closer to freedom caucus. i recognize you're not going to get that through both houses of congress. there has to be a replacement they have to make it through reconciliation. they're in a real bind here. wasn't going look beautiful. they were going to have that fight. i think my question was whether trump thoughts its was his fight. today he signal ds its his fight. he says i might go after you guys. people say i'm not sure he's serious about that. he loves going after fellow republicans. we've seen that happen for the past few years. >> he was joking, i think. >> i think also some of these freedom caucus members feel pretty comfortable with constituents. they know them well and have a good relationship with them. the complaints you hear from them basically this was put before everybody and they said younds love it or leave it, basically. they sort of went through this process of saying you can offer some ideas, but they weren't really interested in listening to them. part of the problem is this is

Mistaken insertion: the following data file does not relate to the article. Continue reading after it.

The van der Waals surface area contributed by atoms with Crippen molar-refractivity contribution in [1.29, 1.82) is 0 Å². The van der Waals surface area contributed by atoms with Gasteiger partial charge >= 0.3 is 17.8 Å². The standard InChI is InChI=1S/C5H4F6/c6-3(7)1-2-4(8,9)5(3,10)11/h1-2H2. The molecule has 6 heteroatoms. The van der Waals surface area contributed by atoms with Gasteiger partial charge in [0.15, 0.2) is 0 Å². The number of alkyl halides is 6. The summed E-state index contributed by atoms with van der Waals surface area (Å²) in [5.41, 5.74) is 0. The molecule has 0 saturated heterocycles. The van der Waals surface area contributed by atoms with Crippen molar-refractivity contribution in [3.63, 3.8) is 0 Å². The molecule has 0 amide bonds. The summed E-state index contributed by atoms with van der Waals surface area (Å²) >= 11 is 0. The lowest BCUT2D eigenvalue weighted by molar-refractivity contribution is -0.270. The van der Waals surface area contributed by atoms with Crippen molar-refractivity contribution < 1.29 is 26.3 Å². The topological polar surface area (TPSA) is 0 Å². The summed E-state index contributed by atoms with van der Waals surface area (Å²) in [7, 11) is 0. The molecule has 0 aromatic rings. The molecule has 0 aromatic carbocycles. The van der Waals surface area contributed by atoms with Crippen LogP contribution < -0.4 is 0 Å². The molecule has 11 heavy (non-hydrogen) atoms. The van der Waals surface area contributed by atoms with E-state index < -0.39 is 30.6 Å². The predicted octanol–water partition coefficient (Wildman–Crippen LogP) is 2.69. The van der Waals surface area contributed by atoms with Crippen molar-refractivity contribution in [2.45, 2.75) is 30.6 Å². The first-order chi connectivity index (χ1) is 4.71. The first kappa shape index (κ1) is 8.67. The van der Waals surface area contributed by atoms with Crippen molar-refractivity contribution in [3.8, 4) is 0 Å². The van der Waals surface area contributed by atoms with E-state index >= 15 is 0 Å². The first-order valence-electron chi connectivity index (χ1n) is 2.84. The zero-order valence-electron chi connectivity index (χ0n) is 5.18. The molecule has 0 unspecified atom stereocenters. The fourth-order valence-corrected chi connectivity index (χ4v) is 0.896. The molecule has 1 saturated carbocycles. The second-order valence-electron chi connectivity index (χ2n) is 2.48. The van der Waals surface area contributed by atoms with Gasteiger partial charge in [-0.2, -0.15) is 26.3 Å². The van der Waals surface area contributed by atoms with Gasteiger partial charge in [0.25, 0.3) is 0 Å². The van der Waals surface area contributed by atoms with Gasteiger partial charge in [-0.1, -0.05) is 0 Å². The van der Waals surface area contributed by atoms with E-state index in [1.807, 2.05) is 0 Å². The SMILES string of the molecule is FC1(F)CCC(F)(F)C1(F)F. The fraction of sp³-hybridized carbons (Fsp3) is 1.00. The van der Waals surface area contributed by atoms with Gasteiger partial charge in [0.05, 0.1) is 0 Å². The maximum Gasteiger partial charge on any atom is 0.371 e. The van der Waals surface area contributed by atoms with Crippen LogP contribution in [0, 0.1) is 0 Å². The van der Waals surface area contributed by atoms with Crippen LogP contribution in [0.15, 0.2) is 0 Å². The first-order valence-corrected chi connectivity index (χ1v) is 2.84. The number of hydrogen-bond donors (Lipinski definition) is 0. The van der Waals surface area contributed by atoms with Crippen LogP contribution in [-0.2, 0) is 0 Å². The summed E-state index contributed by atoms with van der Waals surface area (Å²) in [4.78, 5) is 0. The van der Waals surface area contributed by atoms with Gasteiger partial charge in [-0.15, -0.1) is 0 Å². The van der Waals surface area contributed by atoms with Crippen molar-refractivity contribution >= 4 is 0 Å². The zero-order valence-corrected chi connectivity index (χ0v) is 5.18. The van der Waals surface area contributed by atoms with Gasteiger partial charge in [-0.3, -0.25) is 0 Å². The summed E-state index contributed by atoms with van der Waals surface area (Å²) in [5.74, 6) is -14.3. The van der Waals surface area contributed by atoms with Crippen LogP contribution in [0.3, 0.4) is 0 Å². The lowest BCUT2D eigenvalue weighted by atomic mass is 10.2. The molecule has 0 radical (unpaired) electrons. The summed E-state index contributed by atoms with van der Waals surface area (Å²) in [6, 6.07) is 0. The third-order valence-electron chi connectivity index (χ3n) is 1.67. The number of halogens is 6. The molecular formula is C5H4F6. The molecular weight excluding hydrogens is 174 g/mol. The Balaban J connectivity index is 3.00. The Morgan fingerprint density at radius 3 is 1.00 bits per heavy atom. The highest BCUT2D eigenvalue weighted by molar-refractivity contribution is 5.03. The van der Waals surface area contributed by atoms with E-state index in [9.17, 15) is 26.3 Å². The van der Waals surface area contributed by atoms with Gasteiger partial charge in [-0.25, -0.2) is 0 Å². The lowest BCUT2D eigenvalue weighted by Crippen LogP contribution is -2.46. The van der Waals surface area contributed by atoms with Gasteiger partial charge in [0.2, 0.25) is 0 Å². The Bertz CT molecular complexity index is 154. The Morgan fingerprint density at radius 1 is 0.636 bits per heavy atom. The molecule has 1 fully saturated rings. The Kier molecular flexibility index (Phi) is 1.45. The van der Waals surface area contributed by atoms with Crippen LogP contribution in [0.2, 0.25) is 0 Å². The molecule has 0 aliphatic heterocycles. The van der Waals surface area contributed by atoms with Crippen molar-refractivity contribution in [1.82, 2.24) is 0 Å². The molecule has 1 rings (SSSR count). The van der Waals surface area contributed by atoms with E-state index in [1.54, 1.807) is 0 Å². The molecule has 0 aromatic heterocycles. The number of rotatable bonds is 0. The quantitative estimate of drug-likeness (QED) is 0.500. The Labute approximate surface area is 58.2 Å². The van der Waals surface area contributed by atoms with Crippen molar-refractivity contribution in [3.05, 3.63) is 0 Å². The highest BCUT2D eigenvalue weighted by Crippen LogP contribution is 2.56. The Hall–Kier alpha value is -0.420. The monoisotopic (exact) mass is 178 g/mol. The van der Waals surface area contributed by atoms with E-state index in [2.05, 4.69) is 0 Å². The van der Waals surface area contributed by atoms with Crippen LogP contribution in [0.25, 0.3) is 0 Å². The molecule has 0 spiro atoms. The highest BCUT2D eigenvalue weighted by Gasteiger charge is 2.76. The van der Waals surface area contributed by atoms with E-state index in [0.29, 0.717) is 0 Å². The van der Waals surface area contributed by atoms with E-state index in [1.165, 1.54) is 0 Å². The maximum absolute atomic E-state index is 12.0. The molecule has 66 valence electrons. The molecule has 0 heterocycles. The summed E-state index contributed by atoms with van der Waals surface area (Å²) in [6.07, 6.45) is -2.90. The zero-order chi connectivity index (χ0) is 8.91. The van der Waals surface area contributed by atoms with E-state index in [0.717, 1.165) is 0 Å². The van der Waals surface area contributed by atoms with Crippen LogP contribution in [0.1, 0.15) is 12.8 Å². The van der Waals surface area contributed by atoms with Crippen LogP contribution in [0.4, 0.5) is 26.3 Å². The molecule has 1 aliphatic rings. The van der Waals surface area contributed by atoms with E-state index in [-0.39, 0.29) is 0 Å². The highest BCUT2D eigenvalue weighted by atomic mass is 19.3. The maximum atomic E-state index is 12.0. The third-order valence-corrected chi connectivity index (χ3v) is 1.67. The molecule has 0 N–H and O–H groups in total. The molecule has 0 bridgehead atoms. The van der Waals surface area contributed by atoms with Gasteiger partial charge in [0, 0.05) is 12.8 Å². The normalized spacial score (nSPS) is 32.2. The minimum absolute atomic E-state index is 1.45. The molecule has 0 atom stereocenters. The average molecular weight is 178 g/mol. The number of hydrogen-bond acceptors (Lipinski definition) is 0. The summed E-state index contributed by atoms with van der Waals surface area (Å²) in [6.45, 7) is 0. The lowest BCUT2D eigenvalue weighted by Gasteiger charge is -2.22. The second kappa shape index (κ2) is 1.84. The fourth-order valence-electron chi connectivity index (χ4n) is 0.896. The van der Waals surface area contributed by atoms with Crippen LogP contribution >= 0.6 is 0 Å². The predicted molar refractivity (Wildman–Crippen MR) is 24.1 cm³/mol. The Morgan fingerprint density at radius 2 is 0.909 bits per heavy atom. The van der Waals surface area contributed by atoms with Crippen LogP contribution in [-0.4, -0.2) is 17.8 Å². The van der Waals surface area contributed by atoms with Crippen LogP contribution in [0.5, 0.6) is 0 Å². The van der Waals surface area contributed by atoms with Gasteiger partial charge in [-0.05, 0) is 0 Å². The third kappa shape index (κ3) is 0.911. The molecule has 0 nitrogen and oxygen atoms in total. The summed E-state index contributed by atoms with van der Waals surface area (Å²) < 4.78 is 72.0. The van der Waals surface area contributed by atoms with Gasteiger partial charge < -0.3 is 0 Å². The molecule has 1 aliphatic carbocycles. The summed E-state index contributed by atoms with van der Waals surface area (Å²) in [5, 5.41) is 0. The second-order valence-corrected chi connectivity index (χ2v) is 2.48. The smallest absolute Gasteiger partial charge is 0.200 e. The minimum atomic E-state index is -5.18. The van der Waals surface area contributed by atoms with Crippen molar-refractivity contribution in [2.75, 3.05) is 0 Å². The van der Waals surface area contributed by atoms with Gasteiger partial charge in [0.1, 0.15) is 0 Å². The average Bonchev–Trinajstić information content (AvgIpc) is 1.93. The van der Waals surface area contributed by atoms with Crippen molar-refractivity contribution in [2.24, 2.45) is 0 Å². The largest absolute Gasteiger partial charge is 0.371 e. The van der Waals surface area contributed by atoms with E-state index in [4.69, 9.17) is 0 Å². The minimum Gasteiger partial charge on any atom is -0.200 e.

really paul ryan's baby. not acting the way a leader would be acting. sort of pulling people together. >> instead he's like this is my baby. i've been waiting my whole life to do this. >> the dirty secret is the republican haves never greed on what to do about health care. very easy for them to oppose, oppose, oppose to the conversation we were having earlier. that did very well for them. now they have to come up with something and they have proposed something that nobody really loves expect for maybe paul ryan who does love it and maybe not so much, actually. you have this kind of or orphan out there everybody is trying to embrace, including donald trump. he just wants to get it done so he could just chart one win and move on to the other stuff. >> and for the last since franklin roosevelt, policy making has been president century. the president, the white house proposes in congress disposes and that's what is not happening